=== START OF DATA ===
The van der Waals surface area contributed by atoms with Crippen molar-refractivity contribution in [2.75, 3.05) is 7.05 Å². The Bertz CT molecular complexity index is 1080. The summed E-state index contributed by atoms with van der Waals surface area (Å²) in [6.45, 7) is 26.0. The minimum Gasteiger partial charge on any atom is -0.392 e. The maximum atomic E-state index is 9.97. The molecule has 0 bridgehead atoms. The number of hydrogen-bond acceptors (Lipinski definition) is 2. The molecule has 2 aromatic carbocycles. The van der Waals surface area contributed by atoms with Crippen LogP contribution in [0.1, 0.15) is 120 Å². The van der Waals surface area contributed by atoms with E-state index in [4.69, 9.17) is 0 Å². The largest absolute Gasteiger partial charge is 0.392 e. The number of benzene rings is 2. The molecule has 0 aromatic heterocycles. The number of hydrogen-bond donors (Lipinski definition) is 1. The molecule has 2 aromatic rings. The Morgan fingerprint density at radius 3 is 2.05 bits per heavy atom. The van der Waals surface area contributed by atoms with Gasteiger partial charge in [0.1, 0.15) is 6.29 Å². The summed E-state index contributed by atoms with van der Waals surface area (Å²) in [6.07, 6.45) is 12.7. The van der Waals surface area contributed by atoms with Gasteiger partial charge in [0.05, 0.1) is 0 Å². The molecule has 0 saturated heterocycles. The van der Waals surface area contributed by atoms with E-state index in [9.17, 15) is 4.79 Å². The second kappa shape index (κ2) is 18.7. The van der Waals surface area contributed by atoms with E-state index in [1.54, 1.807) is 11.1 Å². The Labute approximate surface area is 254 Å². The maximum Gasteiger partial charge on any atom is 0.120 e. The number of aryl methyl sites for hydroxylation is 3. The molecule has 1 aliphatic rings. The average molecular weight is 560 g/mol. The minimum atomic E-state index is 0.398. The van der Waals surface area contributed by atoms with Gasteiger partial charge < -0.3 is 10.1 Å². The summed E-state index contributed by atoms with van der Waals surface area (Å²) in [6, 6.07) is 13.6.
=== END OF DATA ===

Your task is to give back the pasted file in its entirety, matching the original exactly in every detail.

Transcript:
The van der Waals surface area contributed by atoms with Crippen molar-refractivity contribution in [2.75, 3.05) is 7.05 Å². The Bertz CT molecular complexity index is 1080. The summed E-state index contributed by atoms with van der Waals surface area (Å²) in [6.45, 7) is 26.0. The minimum Gasteiger partial charge on any atom is -0.392 e. The maximum atomic E-state index is 9.97. The molecule has 0 bridgehead atoms. The number of hydrogen-bond acceptors (Lipinski definition) is 2. The molecule has 2 aromatic carbocycles. The van der Waals surface area contributed by atoms with Crippen LogP contribution in [0.1, 0.15) is 120 Å². The van der Waals surface area contributed by atoms with E-state index in [4.69, 9.17) is 0 Å². The largest absolute Gasteiger partial charge is 0.392 e. The number of benzene rings is 2. The molecule has 0 aromatic heterocycles. The number of hydrogen-bond donors (Lipinski definition) is 1. The molecule has 2 aromatic rings. The Morgan fingerprint density at radius 3 is 2.05 bits per heavy atom. The van der Waals surface area contributed by atoms with Gasteiger partial charge in [0.1, 0.15) is 6.29 Å². The summed E-state index contributed by atoms with van der Waals surface area (Å²) in [6.07, 6.45) is 12.7. The van der Waals surface area contributed by atoms with Gasteiger partial charge in [0.05, 0.1) is 0 Å². The molecule has 0 saturated heterocycles. The van der Waals surface area contributed by atoms with E-state index in [9.17, 15) is 4.79 Å². The second kappa shape index (κ2) is 18.7. The van der Waals surface area contributed by atoms with E-state index in [1.54, 1.807) is 11.1 Å². The Labute approximate surface area is 254 Å². The maximum Gasteiger partial charge on any atom is 0.120 e. The number of aryl methyl sites for hydroxylation is 3. The molecule has 1 aliphatic rings. The average molecular weight is 560 g/mol. The minimum atomic E-state index is 0.398. The van der Waals surface area contributed by atoms with Gasteiger partial charge < -0.3 is 10.1 Å². The summed E-state index contributed by atoms with van der Waals surface area (Å²) in [6, 6.07) is 13.6.